Morocco crash out of World Cup as Cristiano Ronaldo delivers again

Medhi Benatia and Younes Belhanda react after a chance went begging for Morocco. (Reuters)
Updated 20 June 2018
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Morocco crash out of World Cup as Cristiano Ronaldo delivers again

  • Real Madrid star scores after four minutes of Moscow showdown
  • Atlas Lions eliminated after defeats to Iran and Portugal

MOSCOW: Cristiano Ronaldo followed up his opening game heroics at the World Cup with the only goal in a 1-0 win for Portugal against Morocco as the European champions edged closer to the last 16.
The Real Madrid star struck in the fourth minute in Moscow to surpass Hungarian legend Ferenc Puskas as Europe’s all-time leading scorer with 85 international goals.
Victory sent Portugal top of Group B on four points ahead of Spain’s game against Iran in Kazan, as a second straight defeat for Morocco condemned the African nation to an early exit in their first World Cup appearance since 1998.
Morocco coach Herve Renard opted for a back four, with Manuel Da Costa and Nabil Dirar coming into the side, to provide added protection against the “absolutely exceptional” Ronaldo after his hat-trick against Spain.
But his plans were torn apart within minutes at the Luzhniki Stadium as Ronaldo wriggled free of the imposing Da Costa to bury an unstoppable header past a helpless Monir El Kajoui.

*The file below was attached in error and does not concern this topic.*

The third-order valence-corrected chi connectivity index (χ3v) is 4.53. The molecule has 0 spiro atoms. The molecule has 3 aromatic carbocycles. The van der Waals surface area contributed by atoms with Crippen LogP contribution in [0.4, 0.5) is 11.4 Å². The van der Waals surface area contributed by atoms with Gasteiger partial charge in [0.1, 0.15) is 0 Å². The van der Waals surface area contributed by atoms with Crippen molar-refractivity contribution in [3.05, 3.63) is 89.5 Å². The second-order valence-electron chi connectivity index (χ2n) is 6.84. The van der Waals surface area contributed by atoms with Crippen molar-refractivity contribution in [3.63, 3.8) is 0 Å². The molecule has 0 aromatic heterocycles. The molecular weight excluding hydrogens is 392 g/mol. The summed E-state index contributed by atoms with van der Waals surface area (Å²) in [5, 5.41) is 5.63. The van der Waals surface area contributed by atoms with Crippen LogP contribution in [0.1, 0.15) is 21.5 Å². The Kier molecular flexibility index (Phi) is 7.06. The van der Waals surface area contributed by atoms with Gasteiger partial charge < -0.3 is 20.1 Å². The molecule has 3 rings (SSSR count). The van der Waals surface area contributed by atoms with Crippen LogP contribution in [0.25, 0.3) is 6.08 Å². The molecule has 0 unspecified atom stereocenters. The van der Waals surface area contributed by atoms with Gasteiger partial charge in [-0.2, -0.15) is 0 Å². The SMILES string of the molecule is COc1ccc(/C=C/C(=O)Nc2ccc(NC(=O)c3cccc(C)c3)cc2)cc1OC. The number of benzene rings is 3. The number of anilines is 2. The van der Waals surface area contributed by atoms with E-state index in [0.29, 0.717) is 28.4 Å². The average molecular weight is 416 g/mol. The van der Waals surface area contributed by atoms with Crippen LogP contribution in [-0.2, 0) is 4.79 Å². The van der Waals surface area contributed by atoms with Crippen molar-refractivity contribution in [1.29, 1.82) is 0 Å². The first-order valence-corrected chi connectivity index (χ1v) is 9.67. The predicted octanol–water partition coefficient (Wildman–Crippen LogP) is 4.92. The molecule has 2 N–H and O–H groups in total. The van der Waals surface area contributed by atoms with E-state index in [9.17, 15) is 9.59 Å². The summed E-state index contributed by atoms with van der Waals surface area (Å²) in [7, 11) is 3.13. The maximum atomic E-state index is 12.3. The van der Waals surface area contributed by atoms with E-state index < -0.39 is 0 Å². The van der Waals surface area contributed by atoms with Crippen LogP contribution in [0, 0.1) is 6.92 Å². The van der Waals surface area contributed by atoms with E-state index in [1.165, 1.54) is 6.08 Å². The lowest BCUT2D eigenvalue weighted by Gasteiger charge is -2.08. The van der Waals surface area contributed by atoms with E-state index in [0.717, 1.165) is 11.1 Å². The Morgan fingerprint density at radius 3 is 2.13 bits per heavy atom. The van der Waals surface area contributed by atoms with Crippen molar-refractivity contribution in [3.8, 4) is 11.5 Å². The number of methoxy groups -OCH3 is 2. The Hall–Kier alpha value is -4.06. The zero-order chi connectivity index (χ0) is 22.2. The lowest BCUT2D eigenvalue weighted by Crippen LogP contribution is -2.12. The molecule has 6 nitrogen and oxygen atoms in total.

It was Ronaldo’s fourth goal of the tournament, more than his combined tally at three previous finals, and left him trailing just Iran’s Ali Daei (109) on the list of top international goalscorers.
The Real Madrid forward threatened a second soon after, swivelling on the edge of the area and scuffing just wide after a powerful run from left-back Raphael Guerreiro.
Mehdi Benatia forced a smart low save from Rui Patricio at a corner for Morocco, before Hakim Ziyach skipped his way into the Portugal area, his goal-bound effort blocked by an outstretched leg.
Joao Moutinho then nipped in ahead of Mbark Boussoufa to get a vital clearing touch in the six-yard box as Morocco consistently targeted the right side of the Portuguese defense.
A crude lunge from Benatia on Ronaldo left the Portugal skipper writhing around in pain, while Morocco felt aggrieved when Nordin Amrabat was hauled down by Guerreiro as he muscled his way into the area.
Khalid Boutaib was flattened by Jose Fonte in an aerial challenge that again had the Moroccans up in arms, with Renard warned for gesturing for the video assistant referee.